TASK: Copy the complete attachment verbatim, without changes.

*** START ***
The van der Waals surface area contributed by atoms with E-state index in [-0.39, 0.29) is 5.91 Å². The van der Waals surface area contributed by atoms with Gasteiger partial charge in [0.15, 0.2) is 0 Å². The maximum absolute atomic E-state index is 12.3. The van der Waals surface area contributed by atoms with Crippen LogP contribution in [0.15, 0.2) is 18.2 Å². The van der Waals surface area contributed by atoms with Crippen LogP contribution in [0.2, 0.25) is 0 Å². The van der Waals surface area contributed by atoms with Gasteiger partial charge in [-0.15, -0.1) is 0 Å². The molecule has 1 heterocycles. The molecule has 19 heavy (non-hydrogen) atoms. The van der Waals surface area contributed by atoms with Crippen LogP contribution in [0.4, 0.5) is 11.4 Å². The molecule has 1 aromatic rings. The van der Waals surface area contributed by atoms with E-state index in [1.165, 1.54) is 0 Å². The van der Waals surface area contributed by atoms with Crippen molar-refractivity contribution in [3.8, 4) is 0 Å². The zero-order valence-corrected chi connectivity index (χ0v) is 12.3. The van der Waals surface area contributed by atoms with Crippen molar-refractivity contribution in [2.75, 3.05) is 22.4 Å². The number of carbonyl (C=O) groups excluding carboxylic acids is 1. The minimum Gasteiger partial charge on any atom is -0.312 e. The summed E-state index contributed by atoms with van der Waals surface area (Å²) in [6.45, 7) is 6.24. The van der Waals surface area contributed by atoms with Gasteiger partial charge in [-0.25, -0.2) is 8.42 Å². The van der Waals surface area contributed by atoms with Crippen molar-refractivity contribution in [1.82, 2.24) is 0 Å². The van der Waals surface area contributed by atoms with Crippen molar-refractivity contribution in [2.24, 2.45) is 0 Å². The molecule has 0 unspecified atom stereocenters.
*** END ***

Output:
The van der Waals surface area contributed by atoms with E-state index in [-0.39, 0.29) is 5.91 Å². The van der Waals surface area contributed by atoms with Gasteiger partial charge in [0.15, 0.2) is 0 Å². The maximum absolute atomic E-state index is 12.3. The van der Waals surface area contributed by atoms with Crippen LogP contribution in [0.15, 0.2) is 18.2 Å². The van der Waals surface area contributed by atoms with Crippen LogP contribution in [0.2, 0.25) is 0 Å². The van der Waals surface area contributed by atoms with Gasteiger partial charge in [-0.15, -0.1) is 0 Å². The molecule has 1 heterocycles. The molecule has 19 heavy (non-hydrogen) atoms. The van der Waals surface area contributed by atoms with Crippen LogP contribution in [0.4, 0.5) is 11.4 Å². The molecule has 1 aromatic rings. The van der Waals surface area contributed by atoms with E-state index in [1.165, 1.54) is 0 Å². The van der Waals surface area contributed by atoms with Crippen molar-refractivity contribution in [3.8, 4) is 0 Å². The zero-order valence-corrected chi connectivity index (χ0v) is 12.3. The van der Waals surface area contributed by atoms with Crippen molar-refractivity contribution in [2.75, 3.05) is 22.4 Å². The number of carbonyl (C=O) groups excluding carboxylic acids is 1. The minimum Gasteiger partial charge on any atom is -0.312 e. The summed E-state index contributed by atoms with van der Waals surface area (Å²) in [6.45, 7) is 6.24. The van der Waals surface area contributed by atoms with Gasteiger partial charge in [-0.25, -0.2) is 8.42 Å². The van der Waals surface area contributed by atoms with Crippen molar-refractivity contribution in [1.82, 2.24) is 0 Å². The van der Waals surface area contributed by atoms with Crippen molar-refractivity contribution in [2.24, 2.45) is 0 Å². The molecule has 0 unspecified atom stereocenters.